Oklahoma beheading: Was it an act of terrorism?
The case of Alton Nolen, the suspect in the Oklahoma beheading, emerges as terrorists become more adept at disseminating barbaric imagery, stoking American fears.
There is so far no evidence to suggest that Alton Nolen, the man who is accused of beheading a coworker in Moore, Okla., Thursday, has any formal connection with terror groups.
Yet there is also little doubt that Mr. Nolen was deeply sympathetic toward extremist Muslim groups, posting rambling Islamist invectives, photos of Osama bin Laden, and an image of a decapitation to his Facebook page.
So was Thursday's incident the act of a lone wolf Muslim terrorist? Or was it the act of an angry employee mimicking what he saw online? The answer could lie in a gray area between these two sets of facts and raise questions about what terrorism actually is.
The situation mirrors the uncertainty that surrounded the 2009 Fort Hood shootings, in which Nidal Hasan, an Army psychiatrist who had become disillusioned by America's wars in Iraq and Afghanistan, opened fire on soldiers preparing to deploy, killing 13. The Obama administration classified the shootings as workplace violence, though others called it an act of terrorism.
The motives behind Thursday's attack could become clearer in the coming days as police interview Nolen. But the attack in Oklahoma and Mr. Hasan's 2009 attack appear to differ in significant ways.
Hasan's attack was premeditated and designed to show solidarity with the cause of jihadis abroad, Hasan said during his court-martial. He arrived at the soldier processing center with a semiautomatic pistol he had bought and taken to a shooting range in preparation. Eyewitnesses said that, in several cases, he ignored civilians to target uniformed personnel.
By contrast, early reports of Thursday's attack paint a picture of spontaneous rage. The attack happened shortly after Nolen learned he had lost his job at a Vaughan Foods processing plant. The choice of victims – two middle-aged women – appeared random.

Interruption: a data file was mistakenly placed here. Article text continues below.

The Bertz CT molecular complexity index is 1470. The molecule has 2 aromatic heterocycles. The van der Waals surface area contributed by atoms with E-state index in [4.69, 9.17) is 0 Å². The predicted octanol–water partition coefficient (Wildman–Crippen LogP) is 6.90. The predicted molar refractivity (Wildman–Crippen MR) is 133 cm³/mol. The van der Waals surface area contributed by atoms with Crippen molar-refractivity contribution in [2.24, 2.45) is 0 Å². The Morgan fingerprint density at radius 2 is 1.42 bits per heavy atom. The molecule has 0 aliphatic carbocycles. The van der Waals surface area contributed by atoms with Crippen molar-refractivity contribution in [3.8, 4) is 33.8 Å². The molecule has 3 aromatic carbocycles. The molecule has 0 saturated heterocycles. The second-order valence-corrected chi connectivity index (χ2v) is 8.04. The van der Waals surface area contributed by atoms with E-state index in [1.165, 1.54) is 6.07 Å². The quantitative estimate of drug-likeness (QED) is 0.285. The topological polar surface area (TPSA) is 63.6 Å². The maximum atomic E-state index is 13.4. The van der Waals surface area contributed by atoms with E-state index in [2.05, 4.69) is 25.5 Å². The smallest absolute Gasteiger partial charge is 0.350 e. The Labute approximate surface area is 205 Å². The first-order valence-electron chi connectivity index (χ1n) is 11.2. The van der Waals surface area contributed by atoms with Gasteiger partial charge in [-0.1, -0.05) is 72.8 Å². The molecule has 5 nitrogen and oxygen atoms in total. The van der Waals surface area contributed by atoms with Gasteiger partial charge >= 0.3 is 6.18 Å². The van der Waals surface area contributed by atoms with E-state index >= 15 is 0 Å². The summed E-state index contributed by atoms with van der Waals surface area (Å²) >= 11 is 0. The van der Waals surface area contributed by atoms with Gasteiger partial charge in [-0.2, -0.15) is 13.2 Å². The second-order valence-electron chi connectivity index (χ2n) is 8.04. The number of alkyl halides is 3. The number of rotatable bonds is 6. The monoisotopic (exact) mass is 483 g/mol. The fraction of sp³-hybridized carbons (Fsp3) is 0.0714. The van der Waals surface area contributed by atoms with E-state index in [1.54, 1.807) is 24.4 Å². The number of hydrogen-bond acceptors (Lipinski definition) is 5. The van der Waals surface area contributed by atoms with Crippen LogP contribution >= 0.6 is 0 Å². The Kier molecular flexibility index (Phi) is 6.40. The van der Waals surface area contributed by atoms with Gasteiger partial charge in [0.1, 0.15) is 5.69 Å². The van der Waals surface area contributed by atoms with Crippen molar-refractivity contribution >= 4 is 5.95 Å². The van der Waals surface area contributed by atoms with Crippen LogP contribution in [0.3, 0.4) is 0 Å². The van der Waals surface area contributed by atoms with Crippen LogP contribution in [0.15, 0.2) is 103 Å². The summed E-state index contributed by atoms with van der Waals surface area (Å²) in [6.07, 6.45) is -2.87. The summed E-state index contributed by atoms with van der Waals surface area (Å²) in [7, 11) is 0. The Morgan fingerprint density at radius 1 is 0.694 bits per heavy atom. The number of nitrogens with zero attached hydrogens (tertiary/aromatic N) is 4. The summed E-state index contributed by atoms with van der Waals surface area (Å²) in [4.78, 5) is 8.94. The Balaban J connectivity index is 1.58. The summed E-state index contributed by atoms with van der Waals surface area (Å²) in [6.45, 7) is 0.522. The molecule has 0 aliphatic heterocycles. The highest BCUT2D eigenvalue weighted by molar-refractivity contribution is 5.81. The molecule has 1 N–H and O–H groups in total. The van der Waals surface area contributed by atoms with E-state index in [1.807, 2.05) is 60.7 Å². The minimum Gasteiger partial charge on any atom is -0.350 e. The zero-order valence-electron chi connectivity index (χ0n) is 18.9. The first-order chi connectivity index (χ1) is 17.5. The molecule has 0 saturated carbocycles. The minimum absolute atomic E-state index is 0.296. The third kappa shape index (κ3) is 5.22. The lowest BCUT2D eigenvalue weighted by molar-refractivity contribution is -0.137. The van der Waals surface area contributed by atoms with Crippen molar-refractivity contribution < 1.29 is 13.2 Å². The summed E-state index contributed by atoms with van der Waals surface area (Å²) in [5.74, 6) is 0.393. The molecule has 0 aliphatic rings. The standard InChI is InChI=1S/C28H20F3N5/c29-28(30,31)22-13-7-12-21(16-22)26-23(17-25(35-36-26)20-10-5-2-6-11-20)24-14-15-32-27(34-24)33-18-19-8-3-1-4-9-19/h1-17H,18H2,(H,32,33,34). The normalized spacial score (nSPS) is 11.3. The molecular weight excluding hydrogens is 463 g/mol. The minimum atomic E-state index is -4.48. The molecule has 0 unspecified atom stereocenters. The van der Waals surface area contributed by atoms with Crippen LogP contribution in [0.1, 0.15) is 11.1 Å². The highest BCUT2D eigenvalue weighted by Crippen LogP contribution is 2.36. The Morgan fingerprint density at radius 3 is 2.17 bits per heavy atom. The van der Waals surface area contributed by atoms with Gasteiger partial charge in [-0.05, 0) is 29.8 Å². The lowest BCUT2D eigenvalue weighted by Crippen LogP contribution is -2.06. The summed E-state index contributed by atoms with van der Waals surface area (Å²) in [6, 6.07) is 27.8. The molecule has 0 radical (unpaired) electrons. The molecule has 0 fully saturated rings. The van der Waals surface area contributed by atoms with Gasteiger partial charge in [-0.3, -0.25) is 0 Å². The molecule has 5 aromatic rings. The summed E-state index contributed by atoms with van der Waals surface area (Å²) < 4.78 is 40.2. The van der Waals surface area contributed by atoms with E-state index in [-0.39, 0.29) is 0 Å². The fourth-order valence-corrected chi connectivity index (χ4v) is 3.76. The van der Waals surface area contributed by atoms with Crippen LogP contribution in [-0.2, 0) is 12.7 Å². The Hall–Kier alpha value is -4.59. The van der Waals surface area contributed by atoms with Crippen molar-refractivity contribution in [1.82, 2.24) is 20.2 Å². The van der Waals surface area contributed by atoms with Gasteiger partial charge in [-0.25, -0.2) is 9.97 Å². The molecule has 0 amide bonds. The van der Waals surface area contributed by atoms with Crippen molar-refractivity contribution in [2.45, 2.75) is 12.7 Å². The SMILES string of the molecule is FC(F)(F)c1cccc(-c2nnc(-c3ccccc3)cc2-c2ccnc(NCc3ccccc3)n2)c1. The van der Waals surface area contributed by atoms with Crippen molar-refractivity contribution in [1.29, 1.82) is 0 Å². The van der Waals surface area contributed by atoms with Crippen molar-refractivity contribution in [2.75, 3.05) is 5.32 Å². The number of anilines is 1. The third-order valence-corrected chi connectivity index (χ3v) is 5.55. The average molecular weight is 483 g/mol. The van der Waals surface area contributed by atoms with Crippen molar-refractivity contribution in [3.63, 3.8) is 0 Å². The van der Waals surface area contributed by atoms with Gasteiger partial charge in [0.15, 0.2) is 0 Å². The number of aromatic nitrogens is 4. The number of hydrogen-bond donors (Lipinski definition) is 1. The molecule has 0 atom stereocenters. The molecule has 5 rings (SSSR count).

"He wasn't targeting anyone, wasn't going specifically after them," Sgt. Jeremy Lewis of the Moore Police Department told CNN. "It appears they were just in his way as he came in."
Yet local authorities have asked the FBI to investigate claims that Nolen had been trying to convert coworkers to Islam. And his Facebook page, under the pseudonym Jah'Keem Yisrael, holds disturbing images and statements. In one, he wrote: "She (the Statue of Liberty) is going into flames. She and anybody who’s with her."
It is the nature of the attack that has brought extra scrutiny, however.
Authorities say Nolen stabbed and then beheaded the first woman before stabbing the second multiple times. He was then shot by the company's CEO, Mark Vaughan, who is also a reserve deputy with the Oklahoma County Sheriff's Office.
In recent months, the Islamic State in Syria has gathered global attention for releasing videos of the beheading of Western captives.
Americans have been affected by the videos, polls suggest. The images have been a primary factor in driving fear of terrorist attack to post-9/11 highs, notes NBC News.
But Nolen could have been affected by the videos in a different way. Researchers studying mass shootings have noted copycat tendencies. Extensive media coverage of one event feeds the next. Ari Schulman, editor of the journal The New Atlantis, likened the events to a contagion in The Wall Street Journal last year:
"Mass shootings are a kind of theater. Their purpose is essentially terrorism – minus, in most cases, a political agenda. The public spectacle, the mass slaughter of mostly random victims, is meant to be seen as an attack against society itself."
Was Thursday's attack a part of a premeditated attempt by foreign or home-grown jihadis to strike back at America? So far, signs point to "no." But for many Americans worried about the Islamic State, such an act could feel like an intentional strike at American society itself.
[Editor's note: The original version misidentified the day of the attack.]